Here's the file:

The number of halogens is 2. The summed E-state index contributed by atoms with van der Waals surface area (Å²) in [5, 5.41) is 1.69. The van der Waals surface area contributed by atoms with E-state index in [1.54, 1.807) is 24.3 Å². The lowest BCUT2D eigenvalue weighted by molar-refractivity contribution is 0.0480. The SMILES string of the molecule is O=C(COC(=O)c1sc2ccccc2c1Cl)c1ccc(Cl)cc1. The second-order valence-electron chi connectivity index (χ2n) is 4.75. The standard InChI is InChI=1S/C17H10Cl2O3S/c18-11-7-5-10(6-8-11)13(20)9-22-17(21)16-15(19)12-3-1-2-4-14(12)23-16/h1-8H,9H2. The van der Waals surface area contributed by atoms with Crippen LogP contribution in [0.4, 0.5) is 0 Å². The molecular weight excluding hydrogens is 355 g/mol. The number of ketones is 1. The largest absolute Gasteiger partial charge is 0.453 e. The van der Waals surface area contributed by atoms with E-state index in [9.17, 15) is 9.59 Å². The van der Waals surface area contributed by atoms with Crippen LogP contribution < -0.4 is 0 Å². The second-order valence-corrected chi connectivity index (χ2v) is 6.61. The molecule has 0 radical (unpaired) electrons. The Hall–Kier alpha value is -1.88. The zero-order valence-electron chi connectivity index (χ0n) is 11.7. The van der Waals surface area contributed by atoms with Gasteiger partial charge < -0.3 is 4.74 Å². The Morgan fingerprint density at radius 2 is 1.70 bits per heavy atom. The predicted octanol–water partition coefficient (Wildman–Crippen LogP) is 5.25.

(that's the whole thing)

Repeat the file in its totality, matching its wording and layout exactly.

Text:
The number of halogens is 2. The summed E-state index contributed by atoms with van der Waals surface area (Å²) in [5, 5.41) is 1.69. The van der Waals surface area contributed by atoms with E-state index in [1.54, 1.807) is 24.3 Å². The lowest BCUT2D eigenvalue weighted by molar-refractivity contribution is 0.0480. The SMILES string of the molecule is O=C(COC(=O)c1sc2ccccc2c1Cl)c1ccc(Cl)cc1. The second-order valence-electron chi connectivity index (χ2n) is 4.75. The standard InChI is InChI=1S/C17H10Cl2O3S/c18-11-7-5-10(6-8-11)13(20)9-22-17(21)16-15(19)12-3-1-2-4-14(12)23-16/h1-8H,9H2. The van der Waals surface area contributed by atoms with Crippen LogP contribution in [0.4, 0.5) is 0 Å². The molecular weight excluding hydrogens is 355 g/mol. The number of ketones is 1. The largest absolute Gasteiger partial charge is 0.453 e. The van der Waals surface area contributed by atoms with E-state index in [9.17, 15) is 9.59 Å². The van der Waals surface area contributed by atoms with Crippen LogP contribution < -0.4 is 0 Å². The second-order valence-corrected chi connectivity index (χ2v) is 6.61. The molecule has 0 radical (unpaired) electrons. The Hall–Kier alpha value is -1.88. The zero-order valence-electron chi connectivity index (χ0n) is 11.7. The van der Waals surface area contributed by atoms with Gasteiger partial charge < -0.3 is 4.74 Å². The Morgan fingerprint density at radius 2 is 1.70 bits per heavy atom. The predicted octanol–water partition coefficient (Wildman–Crippen LogP) is 5.25.